Having been told that The Times urgently needed to freeze pension obligations, the Guild brought to the table an alternative plan that absolves the company of all volatility, and shifts the risks entirely to us.
How did the company respond to this historic change? Its negotiators returned with radical demands to slash our wages and benefits. Their early proposals called for an overall $12,000 annual cut, in real dollars, to our compensation package.
Then it got worse.
In their latest proposal, The Times proposed to extend the term of the contract, piling on additional years of reduced wages and benefits. That would make the new real cost to each one of us at least $15,000 annually. Other responsible estimates reckon that the losses to us are even higher. No matter how hard you squint at the numbers, they never get better.
As far as the eye can see, your wages and benefits would decline.
By itself, that is a formula for disaster, for us as individuals, and for the ability of The New York Times to attract and keep talented people. But there’s even more. Now they want – or so they say – separate contracts for digital and print journalists, even though there are no longer meaningful distinctions in the work we do. Our journalism is distributed across multiple platforms, print, digital, audio and video. That was and (we think) still is the vision of Arthur O. Sulzberger, Jr. for The New York Times of the 21st Century. It was a vision embraced without reservation throughout the newsroom. That took plenty of work. But we all saw it as necessity and opportunity.
Any proposal to dismantle the decade of work that has been done to unify the newsroom, securing its place as the world’s premier news organization, could be laughed off as far-fetched legal gimmickry. After all, that would be an act of self-immolation. But even if it’s not worth serious consideration, it has landed just we are heading at full speed toward a crisis over genuine issues like our pay and benefits.
They threaten to declare impasse; they burn up hours on low-farce; then they slap down another version of their repugnant demands to cut our compensation.
It is long past time for the company and its negotiators to pay attention to what matters most of all to us. Together, we can make sure that happens. Join in, as beginning today, we will repeat our message until they hear it:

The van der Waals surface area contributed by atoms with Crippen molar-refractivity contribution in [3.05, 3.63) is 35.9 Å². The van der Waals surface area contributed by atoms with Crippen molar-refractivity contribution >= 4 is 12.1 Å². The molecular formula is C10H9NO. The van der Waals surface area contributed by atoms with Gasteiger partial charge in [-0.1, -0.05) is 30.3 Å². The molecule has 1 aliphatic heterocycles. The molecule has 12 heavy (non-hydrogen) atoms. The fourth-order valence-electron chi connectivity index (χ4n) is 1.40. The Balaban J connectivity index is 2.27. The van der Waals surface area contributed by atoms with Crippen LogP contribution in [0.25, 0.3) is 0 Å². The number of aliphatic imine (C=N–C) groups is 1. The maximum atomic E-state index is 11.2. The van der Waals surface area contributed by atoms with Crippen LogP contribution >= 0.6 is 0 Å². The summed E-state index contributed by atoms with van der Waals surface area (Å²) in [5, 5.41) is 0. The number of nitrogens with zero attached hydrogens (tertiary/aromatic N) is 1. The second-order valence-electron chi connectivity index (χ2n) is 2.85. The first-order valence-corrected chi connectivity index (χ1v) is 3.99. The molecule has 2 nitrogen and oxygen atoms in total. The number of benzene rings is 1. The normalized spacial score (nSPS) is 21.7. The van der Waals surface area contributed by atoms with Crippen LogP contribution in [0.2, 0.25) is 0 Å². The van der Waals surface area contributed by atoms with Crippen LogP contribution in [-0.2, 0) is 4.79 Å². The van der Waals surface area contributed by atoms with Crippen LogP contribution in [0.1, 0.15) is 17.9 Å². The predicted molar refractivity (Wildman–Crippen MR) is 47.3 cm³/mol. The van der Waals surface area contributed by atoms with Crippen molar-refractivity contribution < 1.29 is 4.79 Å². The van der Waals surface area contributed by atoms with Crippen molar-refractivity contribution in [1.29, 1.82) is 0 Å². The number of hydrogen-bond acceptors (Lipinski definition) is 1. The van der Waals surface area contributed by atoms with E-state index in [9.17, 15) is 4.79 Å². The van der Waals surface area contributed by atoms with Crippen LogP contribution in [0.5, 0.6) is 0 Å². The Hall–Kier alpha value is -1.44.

Nothing less than fair wages and benefits.
Here is the schedule of events for the next two days.
Monday Noon: Deadline to sign the letter to Arthur, Jill and Mark. It’s atsaveourtimes.com. More than 600 people have already signed on. Make sure that people who may have not been paying attention take a look at it.
Monday, 3:35 PM: A group will be leaving the building en masse for a few minutes. Here are the instructions.
* By 3:35 PM, be at the Pulitzer staircase in the center of the newsroom on your floor. NB: This does not mean leave your desk at 3:35. It means be there by 3:35.
* If you work above the fourth floor, come to the fourth floor by 3:35 pm.
* As the people on the fourth floor come down, those on the third floor will join them and walk to the second floor.
* At the second floor, the remaining people will join the crowd from the upper floor, and we will all be guided to the building exits by floor marshals.
* At street level, other colleagues will have a (very short) statement on stickers for us to wear back to our desks.
* We will exit onto 40th Street and walk up Eighth Avenue to the 41st Street lobby entrance, and then return back to our desks.
If you grab a cup of coffee from the third floor wagon, be sure your sticker is in plain sight.
Please note: This is not a job action. We want you to participate if you have flexibility in your work schedule that permits a 10 or 15 minute break at 3:35. Please plan your day accordingly. If you are unable to join the group, colleagues will bring back stickers.
Tuesday morning, 10 AM: Negotiations resume at Proskauer Rose, the company’s law firm. Our negotiating team has kept up a back-breaking schedule, and they deserve our support. Please sign up as an observer.
Don’t sit it out!
And don’t stop until they get the message.
The Mobilization Committee